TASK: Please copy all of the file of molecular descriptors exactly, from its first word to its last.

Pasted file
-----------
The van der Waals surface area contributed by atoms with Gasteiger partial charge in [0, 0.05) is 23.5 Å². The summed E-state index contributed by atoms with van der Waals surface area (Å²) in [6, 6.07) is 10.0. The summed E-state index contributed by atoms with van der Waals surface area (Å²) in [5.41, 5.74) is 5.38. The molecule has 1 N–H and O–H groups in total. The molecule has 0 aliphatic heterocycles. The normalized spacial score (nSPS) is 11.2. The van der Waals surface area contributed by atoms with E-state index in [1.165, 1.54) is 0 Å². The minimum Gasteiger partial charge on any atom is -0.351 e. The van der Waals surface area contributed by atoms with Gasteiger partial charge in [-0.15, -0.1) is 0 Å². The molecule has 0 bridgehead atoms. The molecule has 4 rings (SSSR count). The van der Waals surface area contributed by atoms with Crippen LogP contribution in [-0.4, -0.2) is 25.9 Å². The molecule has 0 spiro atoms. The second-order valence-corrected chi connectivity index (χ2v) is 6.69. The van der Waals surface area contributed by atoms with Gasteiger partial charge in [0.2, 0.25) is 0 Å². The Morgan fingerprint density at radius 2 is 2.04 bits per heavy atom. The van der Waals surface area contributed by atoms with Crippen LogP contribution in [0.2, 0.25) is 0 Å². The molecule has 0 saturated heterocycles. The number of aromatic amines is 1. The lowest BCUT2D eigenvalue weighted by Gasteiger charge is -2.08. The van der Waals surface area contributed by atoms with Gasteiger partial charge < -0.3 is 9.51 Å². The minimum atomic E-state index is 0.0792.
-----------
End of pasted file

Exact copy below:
The van der Waals surface area contributed by atoms with Gasteiger partial charge in [0, 0.05) is 23.5 Å². The summed E-state index contributed by atoms with van der Waals surface area (Å²) in [6, 6.07) is 10.0. The summed E-state index contributed by atoms with van der Waals surface area (Å²) in [5.41, 5.74) is 5.38. The molecule has 1 N–H and O–H groups in total. The molecule has 0 aliphatic heterocycles. The normalized spacial score (nSPS) is 11.2. The van der Waals surface area contributed by atoms with E-state index in [1.165, 1.54) is 0 Å². The minimum Gasteiger partial charge on any atom is -0.351 e. The van der Waals surface area contributed by atoms with Gasteiger partial charge in [-0.15, -0.1) is 0 Å². The molecule has 0 bridgehead atoms. The molecule has 4 rings (SSSR count). The van der Waals surface area contributed by atoms with Crippen LogP contribution in [-0.4, -0.2) is 25.9 Å². The molecule has 0 spiro atoms. The second-order valence-corrected chi connectivity index (χ2v) is 6.69. The van der Waals surface area contributed by atoms with Gasteiger partial charge in [0.2, 0.25) is 0 Å². The Morgan fingerprint density at radius 2 is 2.04 bits per heavy atom. The van der Waals surface area contributed by atoms with Crippen LogP contribution in [0.2, 0.25) is 0 Å². The molecule has 0 saturated heterocycles. The number of aromatic amines is 1. The lowest BCUT2D eigenvalue weighted by Gasteiger charge is -2.08. The van der Waals surface area contributed by atoms with Gasteiger partial charge < -0.3 is 9.51 Å². The minimum atomic E-state index is 0.0792.